D is for Dockyards
Simon Fowler, in his book Tracing your Naval Ancestors: A Guide for Family Historians, reminds us that:
"the Admiralty was the largest employer in Britain (in the 18th and 19th centuries) employing thousands of men at its dockyards."
Some dockyards included:
Cadiz (or Mediterranean)
Cork or Haulbowline
Jamaica or Kingston
Minorca (or Port Mahon)
Nelson's at Antigua
Penang (or Prince of Wales Island)
Plymouth or Devonport
York (or Lake Ontario)
I've highlighted the dockyards that were Royal Naval dockyards. The others were called outports as per this guide on the Royal Museums Greenwich site.
My great-great grandfather Edward Conner/Connor was a fitter in HM Dockyard (I am presuming Portsmouth as that is where he lived) per the register of St James hospital in 1897. See this blog post here for how I discovered this.
Simon Fowler recommends downloading the In Depth Research guide to the Royal Naval Dockyards at the TNA for those researching ancestors in Dockyards. You can see it here.
When I tried to search the Yard Pay Books for Portsmouth, I could only find records up to 1856.
|The Colonnade Gate, once part of the Deptford Dockyard by Loz Pocock on Flickr, Creative Commons Licence|
Edward married Rebecca Foyne in Deptford in 1851 so it might be worth searching ADM 42 for Deptford too as I can't find any evidence of Edward and Rebecca being in Portsea/Portsmouth until the 1861. Hmmm....no joy there either really given that the records seem to only go up to 1843. I wonder if Edward ever walked through the Colonnade Gate as pictured above.
The Greenwich site has this to say about Deptford dockyard:
Founded 1513, it was the leading dockyard in the 16th century, but due to the silting of the Thames by the 18th century its use was restricted to ship building and distributing stores to other yards and fleets abroad. It shut down 1830–1844 and closed 1869.So I suppose that is why Edward and Rebecca moved to Portsmouth. I think Edward was born in about 1828 and I suppose he could have started work in the Deptford dockyards quite young. So I will put that on my to do list.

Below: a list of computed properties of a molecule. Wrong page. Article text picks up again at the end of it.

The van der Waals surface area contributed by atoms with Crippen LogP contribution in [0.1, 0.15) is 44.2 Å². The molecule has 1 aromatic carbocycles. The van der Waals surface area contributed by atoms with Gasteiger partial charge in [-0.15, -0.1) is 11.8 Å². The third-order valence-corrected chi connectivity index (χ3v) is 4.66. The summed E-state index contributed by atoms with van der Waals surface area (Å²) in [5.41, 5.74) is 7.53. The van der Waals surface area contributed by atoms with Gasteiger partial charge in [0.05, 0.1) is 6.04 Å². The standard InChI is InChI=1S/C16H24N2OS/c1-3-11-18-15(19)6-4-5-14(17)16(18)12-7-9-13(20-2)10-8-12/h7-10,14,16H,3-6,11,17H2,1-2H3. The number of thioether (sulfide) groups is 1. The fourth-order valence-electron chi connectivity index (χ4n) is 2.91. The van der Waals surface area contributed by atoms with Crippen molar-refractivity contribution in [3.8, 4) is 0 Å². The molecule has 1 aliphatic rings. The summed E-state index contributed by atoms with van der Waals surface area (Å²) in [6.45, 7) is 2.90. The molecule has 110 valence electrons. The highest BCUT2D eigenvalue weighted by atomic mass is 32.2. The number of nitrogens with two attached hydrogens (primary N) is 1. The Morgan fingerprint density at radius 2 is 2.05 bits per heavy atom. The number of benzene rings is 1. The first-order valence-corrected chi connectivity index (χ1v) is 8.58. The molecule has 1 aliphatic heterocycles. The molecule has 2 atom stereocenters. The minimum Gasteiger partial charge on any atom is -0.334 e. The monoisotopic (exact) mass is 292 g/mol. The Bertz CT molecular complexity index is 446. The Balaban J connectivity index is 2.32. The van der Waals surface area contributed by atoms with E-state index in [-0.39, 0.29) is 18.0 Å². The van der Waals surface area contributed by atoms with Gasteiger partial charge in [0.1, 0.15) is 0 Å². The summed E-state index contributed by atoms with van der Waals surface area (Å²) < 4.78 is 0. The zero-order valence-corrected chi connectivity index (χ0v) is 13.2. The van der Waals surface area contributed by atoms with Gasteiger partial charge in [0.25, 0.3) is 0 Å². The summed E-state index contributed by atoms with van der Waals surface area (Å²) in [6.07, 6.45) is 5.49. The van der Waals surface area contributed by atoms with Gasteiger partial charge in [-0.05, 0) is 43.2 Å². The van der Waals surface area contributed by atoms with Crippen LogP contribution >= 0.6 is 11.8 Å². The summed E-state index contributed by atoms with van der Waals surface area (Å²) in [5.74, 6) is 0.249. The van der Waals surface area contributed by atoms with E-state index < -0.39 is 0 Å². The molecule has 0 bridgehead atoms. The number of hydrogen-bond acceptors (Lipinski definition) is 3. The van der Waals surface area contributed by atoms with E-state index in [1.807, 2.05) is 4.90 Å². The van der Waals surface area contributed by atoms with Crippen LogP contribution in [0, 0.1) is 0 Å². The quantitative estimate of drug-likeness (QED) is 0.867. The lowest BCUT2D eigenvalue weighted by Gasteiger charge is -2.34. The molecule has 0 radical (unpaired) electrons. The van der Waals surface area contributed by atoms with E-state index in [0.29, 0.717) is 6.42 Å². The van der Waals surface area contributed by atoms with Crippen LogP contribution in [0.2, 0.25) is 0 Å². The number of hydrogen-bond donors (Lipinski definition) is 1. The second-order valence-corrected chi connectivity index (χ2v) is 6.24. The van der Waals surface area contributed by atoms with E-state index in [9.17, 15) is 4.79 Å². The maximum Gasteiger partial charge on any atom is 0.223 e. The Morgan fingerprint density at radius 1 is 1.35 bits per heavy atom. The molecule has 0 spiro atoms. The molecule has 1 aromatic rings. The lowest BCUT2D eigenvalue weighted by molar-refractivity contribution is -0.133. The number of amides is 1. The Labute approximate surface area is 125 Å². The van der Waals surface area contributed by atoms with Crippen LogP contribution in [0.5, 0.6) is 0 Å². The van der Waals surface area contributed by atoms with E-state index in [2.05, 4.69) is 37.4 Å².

Alternatively I could search ADM 36 - 38 - Ships Pay Books and Musters. ADM 38 would be most appropriate date wise for my research into Edward Connor.
Two other sets of records worthwhile researching would be ADM 23 (Registers of Pensions and Allowances) and PMG 25 (Pensions of artificers and labourers in the Admiralty Dockyard Service, including from 1867 to 1894).
|Image from Pixabay by Blickpixel|
Of course I would have to research in person at the National Archives in the UK or employ a researcher as these records have not been digitised.
The National Archives website has a list of independent researchers that can help you in your research if you are unable to attend in person. You can narrow it down by subject. There are over 50 researchers listed who can help in the area of Royal Navy and Genealogy. With so many names, how would you know how to choose? Check out their websites. Are they members of AGRA? How much would you have to pay? How long is a piece of string? But from searching a couple of websites the going rate seems to be about £30 per hour plus costs.
This post is part of the Blogging A-Z challenge.